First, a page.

Search for collections on Wintec Research Archive

Quantifying and Comparing the Physical Characteristics of Sub-Elite Level University Age Rugby Players from New Zealand and Japan


[thumbnail of Conference booklet] PDF (Conference booklet)
WiU Conference.pdf - Supplemental Material
Available under License Creative Commons Attribution Non-commercial No Derivatives.

Download (803kB)


Objectives: To quantify and compare the physical characteristics of sub-elite university age rugby players from New Zealand and Japan.
Methods: Fifty-seven athletes from New Zealand (n=28) and Japan (n=29) were assessed using a battery of standardised testing protocols to determine individual physical characteristics. Athletes were measured for height, weight, body composition (sum of 8 skinfolds), flexibility (sit and reach) muscular strength (Predicted 1RM back-squat and bench-press), muscular power (counter-movement jump and bench-throw), muscular endurance (60s pull-ups and push-ups), speed (10,20 and 40m sprint), change of direction speed (505 agility test), aerobic capacity (multi-stage shuttle run test) and repeated sprint ability (repeated sprint ability test).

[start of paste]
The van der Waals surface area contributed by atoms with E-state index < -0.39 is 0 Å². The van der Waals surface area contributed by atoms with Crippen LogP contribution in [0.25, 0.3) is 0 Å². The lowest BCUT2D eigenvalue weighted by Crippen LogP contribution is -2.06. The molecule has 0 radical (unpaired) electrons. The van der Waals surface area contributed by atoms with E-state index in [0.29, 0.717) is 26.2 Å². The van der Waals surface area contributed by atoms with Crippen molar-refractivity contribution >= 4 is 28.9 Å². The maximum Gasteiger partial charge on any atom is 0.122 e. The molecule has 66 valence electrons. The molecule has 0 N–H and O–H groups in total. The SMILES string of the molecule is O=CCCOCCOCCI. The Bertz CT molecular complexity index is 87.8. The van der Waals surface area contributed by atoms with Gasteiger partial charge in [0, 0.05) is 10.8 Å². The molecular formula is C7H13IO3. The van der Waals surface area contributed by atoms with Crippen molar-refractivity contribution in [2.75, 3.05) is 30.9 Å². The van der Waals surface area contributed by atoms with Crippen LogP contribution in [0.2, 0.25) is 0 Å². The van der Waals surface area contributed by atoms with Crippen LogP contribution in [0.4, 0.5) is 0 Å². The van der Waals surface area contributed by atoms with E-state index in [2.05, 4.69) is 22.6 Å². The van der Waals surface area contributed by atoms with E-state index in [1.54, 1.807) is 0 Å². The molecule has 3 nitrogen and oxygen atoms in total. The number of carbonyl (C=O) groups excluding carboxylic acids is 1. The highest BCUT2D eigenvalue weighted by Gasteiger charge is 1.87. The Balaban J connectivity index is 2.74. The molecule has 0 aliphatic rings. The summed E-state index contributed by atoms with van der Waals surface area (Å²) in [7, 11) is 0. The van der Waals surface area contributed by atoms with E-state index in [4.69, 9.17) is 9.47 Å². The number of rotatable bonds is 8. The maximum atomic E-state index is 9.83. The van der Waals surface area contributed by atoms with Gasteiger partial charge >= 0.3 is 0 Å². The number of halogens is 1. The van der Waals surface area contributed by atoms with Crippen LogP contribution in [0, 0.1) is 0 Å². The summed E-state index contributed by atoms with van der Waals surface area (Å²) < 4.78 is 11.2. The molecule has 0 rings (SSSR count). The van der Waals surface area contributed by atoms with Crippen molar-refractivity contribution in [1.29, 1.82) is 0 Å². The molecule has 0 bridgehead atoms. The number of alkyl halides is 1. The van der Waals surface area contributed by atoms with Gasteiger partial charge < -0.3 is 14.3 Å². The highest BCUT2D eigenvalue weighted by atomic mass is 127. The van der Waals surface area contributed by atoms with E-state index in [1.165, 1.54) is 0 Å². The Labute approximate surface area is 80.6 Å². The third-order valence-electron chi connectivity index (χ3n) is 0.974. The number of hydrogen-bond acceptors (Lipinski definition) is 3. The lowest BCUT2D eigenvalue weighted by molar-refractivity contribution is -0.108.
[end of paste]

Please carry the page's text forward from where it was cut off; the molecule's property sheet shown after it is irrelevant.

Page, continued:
Results: The differences between the New Zealand and Japanese athletes are minimal. However, the New Zealand athletes tested significantly better (p < 0.05) than the Japanese athletes for flexibility (27.81 ± 7.27cm vs 13.15 ± 6.65cm) and 10m sprint speed (1.76 ± 0.08s vs 1.81 ± 0.08s). Japanese athletes tested significantly better (p < 0.05) than their New Zealand counterparts for counter-movement jump (72.91 ± 6.69cm vs 59.68 ± 7.77cm), bench-throw (1215.38 ± 218.14w vs 825.9 ± 209.45w), 60s push-up endurance (65.63 ± 16.68 vs 53.63 ± 12.87) and repeated sprint ability test difference (0.49 ± 0.3s vs 0.25 ± 0.07s). No significant differences were evident for all other measured variables.
Conclusion: The physical characteristics of New Zealand and Japanese sub-elite university age rugby players are similar. However, the New Zealand athletes showcase superior 10m sprint speed and hamstring and lower back flexibility. The Japanese athletes showcased superior lower body power, upper body power, muscular endurance and repeated sprint abilities.

Item Type: Poster presented at a conference, workshop or other event, and published in the proceedings
Uncontrolled Keywords: Rugby, Physical Testing
Subjects: Q Science > QP Physiology
Divisions: Schools > Centre for Sport Science and Human Performance
Depositing User: Marrin Haggie
Date Deposited: 24 Jan 2018 03:15
Last Modified: 21 Jul 2023 06:39

Actions (login required)

View Item
View Item